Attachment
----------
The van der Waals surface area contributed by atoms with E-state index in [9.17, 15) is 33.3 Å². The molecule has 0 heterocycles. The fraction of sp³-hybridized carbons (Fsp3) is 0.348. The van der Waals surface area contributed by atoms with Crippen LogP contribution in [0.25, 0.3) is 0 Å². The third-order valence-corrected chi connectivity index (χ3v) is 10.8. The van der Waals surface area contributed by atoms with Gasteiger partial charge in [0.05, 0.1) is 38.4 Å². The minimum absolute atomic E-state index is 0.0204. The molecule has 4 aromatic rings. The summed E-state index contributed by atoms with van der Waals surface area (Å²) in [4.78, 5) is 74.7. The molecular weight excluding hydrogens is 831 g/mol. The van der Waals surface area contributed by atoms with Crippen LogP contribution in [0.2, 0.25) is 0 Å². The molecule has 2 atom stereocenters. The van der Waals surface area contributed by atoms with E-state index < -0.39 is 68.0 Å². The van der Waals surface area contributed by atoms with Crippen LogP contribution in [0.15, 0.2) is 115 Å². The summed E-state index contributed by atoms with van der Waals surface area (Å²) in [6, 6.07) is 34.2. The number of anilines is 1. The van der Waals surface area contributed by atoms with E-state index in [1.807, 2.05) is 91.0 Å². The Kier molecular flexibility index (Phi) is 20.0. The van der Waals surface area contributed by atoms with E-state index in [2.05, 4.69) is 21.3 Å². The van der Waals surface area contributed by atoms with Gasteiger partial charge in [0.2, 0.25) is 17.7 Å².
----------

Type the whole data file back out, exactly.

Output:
The van der Waals surface area contributed by atoms with E-state index in [9.17, 15) is 33.3 Å². The molecule has 0 heterocycles. The fraction of sp³-hybridized carbons (Fsp3) is 0.348. The van der Waals surface area contributed by atoms with Crippen LogP contribution in [0.25, 0.3) is 0 Å². The third-order valence-corrected chi connectivity index (χ3v) is 10.8. The van der Waals surface area contributed by atoms with Gasteiger partial charge in [0.05, 0.1) is 38.4 Å². The minimum absolute atomic E-state index is 0.0204. The molecule has 4 aromatic rings. The summed E-state index contributed by atoms with van der Waals surface area (Å²) in [4.78, 5) is 74.7. The molecular weight excluding hydrogens is 831 g/mol. The van der Waals surface area contributed by atoms with Crippen LogP contribution in [0.2, 0.25) is 0 Å². The molecule has 2 atom stereocenters. The van der Waals surface area contributed by atoms with E-state index < -0.39 is 68.0 Å². The van der Waals surface area contributed by atoms with Crippen LogP contribution in [0.15, 0.2) is 115 Å². The summed E-state index contributed by atoms with van der Waals surface area (Å²) in [6, 6.07) is 34.2. The number of anilines is 1. The van der Waals surface area contributed by atoms with E-state index in [1.807, 2.05) is 91.0 Å². The Kier molecular flexibility index (Phi) is 20.0. The van der Waals surface area contributed by atoms with E-state index in [2.05, 4.69) is 21.3 Å². The van der Waals surface area contributed by atoms with Gasteiger partial charge in [0.2, 0.25) is 17.7 Å².